State Department axes Lenoir City guard firm for Kabul embassy

Associated Press
WASHINGTON ó The State Department has fired the contractor it hired to guard the U.S. Embassy in Kabul, leaving protection of the key diplomatic outpost in the hands of another company the department has been trying to replace for more than a year.

The State Department today said in a statement it ended its agreement for embassy security with EOD Technology of Lenoir City, Tenn., because the company was not going to be able to start work on May 1, as the contract required.

EOD Technology had won the $274 million award less than six months ago. The company was set to replace ArmorGroup North America. In late 2009, the State Department said it was cutting ties with ArmorGroup after ArmorGroup guards were caught engaging in lewd behavior and drinking excessively at their living quarters a few miles from the embassy.

An independent watchdog group documented lurid conditions at the camp, including threats and intimidation and scenes of guards and supervisors in various stages of nudity at parties flowing with alcohol. In at least one case, ArmorGroup supervisors brought prostitutes into the quarters where the guards live, a serious breach of security and discipline.

At least 10 ArmorGroup guards and managers were fired or resigned shortly after the allegations surfaced.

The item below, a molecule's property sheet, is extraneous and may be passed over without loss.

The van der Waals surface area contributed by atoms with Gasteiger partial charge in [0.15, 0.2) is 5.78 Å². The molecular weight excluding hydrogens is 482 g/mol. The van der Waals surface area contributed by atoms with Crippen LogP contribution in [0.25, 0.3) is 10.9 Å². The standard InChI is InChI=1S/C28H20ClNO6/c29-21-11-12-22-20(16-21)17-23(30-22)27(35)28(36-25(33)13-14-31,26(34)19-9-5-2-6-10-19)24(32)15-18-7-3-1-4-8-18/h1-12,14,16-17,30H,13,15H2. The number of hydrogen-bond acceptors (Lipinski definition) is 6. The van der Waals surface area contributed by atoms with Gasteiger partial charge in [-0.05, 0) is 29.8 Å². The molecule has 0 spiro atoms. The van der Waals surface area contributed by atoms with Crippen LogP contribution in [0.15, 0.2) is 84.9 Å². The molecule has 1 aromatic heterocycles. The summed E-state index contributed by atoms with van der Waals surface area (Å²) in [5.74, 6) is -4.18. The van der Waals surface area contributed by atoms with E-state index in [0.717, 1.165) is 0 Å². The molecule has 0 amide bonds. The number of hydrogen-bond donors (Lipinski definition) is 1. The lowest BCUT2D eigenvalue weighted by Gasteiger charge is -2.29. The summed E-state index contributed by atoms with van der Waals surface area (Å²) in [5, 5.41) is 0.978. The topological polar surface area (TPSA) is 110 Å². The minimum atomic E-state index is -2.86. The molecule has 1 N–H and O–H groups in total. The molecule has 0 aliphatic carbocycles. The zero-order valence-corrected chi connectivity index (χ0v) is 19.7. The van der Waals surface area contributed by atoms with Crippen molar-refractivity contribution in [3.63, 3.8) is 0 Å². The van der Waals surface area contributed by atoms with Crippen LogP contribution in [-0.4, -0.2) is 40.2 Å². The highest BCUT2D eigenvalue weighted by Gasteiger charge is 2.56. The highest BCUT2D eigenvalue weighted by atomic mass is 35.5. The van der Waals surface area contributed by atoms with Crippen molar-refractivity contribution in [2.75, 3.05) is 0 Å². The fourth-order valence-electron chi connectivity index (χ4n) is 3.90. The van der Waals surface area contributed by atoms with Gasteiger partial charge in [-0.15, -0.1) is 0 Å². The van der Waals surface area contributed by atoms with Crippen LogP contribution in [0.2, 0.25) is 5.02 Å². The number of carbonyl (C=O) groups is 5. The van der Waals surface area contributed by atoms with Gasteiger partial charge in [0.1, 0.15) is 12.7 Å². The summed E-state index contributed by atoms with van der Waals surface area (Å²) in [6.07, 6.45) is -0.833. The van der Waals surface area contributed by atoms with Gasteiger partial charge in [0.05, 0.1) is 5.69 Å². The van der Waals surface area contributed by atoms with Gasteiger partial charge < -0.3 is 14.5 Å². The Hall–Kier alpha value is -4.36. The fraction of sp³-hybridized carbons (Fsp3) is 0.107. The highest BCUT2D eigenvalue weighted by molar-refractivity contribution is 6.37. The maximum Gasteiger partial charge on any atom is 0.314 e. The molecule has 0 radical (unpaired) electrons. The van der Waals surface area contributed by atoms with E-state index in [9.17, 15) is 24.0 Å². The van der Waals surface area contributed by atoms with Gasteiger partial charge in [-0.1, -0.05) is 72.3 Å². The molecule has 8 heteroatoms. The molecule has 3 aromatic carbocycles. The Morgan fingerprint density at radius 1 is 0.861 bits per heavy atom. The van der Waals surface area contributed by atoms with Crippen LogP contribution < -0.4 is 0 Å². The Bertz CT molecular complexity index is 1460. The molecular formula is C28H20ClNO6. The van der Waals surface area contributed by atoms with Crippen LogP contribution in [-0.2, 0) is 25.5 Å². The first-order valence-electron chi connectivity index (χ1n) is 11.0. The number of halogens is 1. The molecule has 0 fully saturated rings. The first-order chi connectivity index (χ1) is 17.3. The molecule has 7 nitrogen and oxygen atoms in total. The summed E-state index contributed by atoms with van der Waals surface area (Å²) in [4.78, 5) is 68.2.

But ArmorGroup continued to handle security at the embassy while the search for a new contractor took place. The department said ArmorGroup will be extended for at least the next four months while it assesses options for replacing EOD Technology.

EOD Technology was one of eight security companies chosen by the State Department in September to compete for work under a contract potentially worth $10 billion for diplomatic security services in Afghanistan, Iraq and Israel. Under this umbrella arrangement, EOD Technology won the order to replace ArmorGroup at the embassy in Kabul.

Erik Quist, a spokesman for EOD Technology, said the terms of the contract prohibit the company from commenting on the State Departmentís termination decision.

On Monday, Sen. Claire McCaskill, D-Mo., asked the State Department inspector general to investigate the departmentís awarding of contracts for guard services at U.S. embassies.

McCaskill cited ArmorGroupís record at the embassy in Kabul.

She also pointed to an investigation by the Senate Armed Services Committee into the Defense Departmentís use of private security contractors in Afghanistan. The inquiry, completed in October, said both EOD Technology and ArmorGroup had hired guards linked to the Taliban.

Both companies said they had been encouraged to hire local Afghans by U.S. military officials in Afghanistan and were never told of any problems.